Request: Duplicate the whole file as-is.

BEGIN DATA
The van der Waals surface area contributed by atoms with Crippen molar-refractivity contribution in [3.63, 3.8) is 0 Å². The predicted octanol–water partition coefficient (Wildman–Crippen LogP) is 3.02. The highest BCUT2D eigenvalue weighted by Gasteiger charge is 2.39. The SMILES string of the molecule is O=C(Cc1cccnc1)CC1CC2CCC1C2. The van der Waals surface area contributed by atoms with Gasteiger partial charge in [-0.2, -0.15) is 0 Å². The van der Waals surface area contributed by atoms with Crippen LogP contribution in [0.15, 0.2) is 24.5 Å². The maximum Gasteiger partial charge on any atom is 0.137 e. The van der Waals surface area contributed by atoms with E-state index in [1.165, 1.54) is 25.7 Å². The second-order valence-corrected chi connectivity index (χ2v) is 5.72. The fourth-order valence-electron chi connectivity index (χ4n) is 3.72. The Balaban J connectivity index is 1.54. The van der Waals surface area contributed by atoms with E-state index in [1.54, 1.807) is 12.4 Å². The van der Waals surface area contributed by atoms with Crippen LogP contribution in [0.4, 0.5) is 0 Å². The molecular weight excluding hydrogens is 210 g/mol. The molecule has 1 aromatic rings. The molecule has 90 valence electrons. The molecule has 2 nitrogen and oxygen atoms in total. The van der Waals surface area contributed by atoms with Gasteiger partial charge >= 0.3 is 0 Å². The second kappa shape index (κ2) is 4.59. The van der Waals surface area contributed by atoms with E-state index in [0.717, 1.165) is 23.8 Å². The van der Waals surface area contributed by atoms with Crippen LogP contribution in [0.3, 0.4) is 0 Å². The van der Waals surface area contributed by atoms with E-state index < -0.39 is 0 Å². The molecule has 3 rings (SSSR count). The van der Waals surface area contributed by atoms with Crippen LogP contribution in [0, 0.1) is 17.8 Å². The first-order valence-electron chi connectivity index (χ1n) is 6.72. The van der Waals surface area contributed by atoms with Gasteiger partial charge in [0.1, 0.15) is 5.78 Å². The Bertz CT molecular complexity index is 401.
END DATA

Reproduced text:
The van der Waals surface area contributed by atoms with Crippen molar-refractivity contribution in [3.63, 3.8) is 0 Å². The predicted octanol–water partition coefficient (Wildman–Crippen LogP) is 3.02. The highest BCUT2D eigenvalue weighted by Gasteiger charge is 2.39. The SMILES string of the molecule is O=C(Cc1cccnc1)CC1CC2CCC1C2. The van der Waals surface area contributed by atoms with Gasteiger partial charge in [-0.2, -0.15) is 0 Å². The van der Waals surface area contributed by atoms with Crippen LogP contribution in [0.15, 0.2) is 24.5 Å². The maximum Gasteiger partial charge on any atom is 0.137 e. The van der Waals surface area contributed by atoms with E-state index in [1.165, 1.54) is 25.7 Å². The second-order valence-corrected chi connectivity index (χ2v) is 5.72. The fourth-order valence-electron chi connectivity index (χ4n) is 3.72. The Balaban J connectivity index is 1.54. The van der Waals surface area contributed by atoms with E-state index in [1.54, 1.807) is 12.4 Å². The van der Waals surface area contributed by atoms with Crippen LogP contribution in [0.4, 0.5) is 0 Å². The molecular weight excluding hydrogens is 210 g/mol. The molecule has 1 aromatic rings. The molecule has 90 valence electrons. The molecule has 2 nitrogen and oxygen atoms in total. The van der Waals surface area contributed by atoms with Gasteiger partial charge >= 0.3 is 0 Å². The second kappa shape index (κ2) is 4.59. The van der Waals surface area contributed by atoms with E-state index in [0.717, 1.165) is 23.8 Å². The van der Waals surface area contributed by atoms with Crippen LogP contribution in [0.3, 0.4) is 0 Å². The van der Waals surface area contributed by atoms with E-state index < -0.39 is 0 Å². The molecule has 3 rings (SSSR count). The van der Waals surface area contributed by atoms with Crippen LogP contribution in [0, 0.1) is 17.8 Å². The first-order valence-electron chi connectivity index (χ1n) is 6.72. The van der Waals surface area contributed by atoms with Gasteiger partial charge in [0.1, 0.15) is 5.78 Å². The Bertz CT molecular complexity index is 401.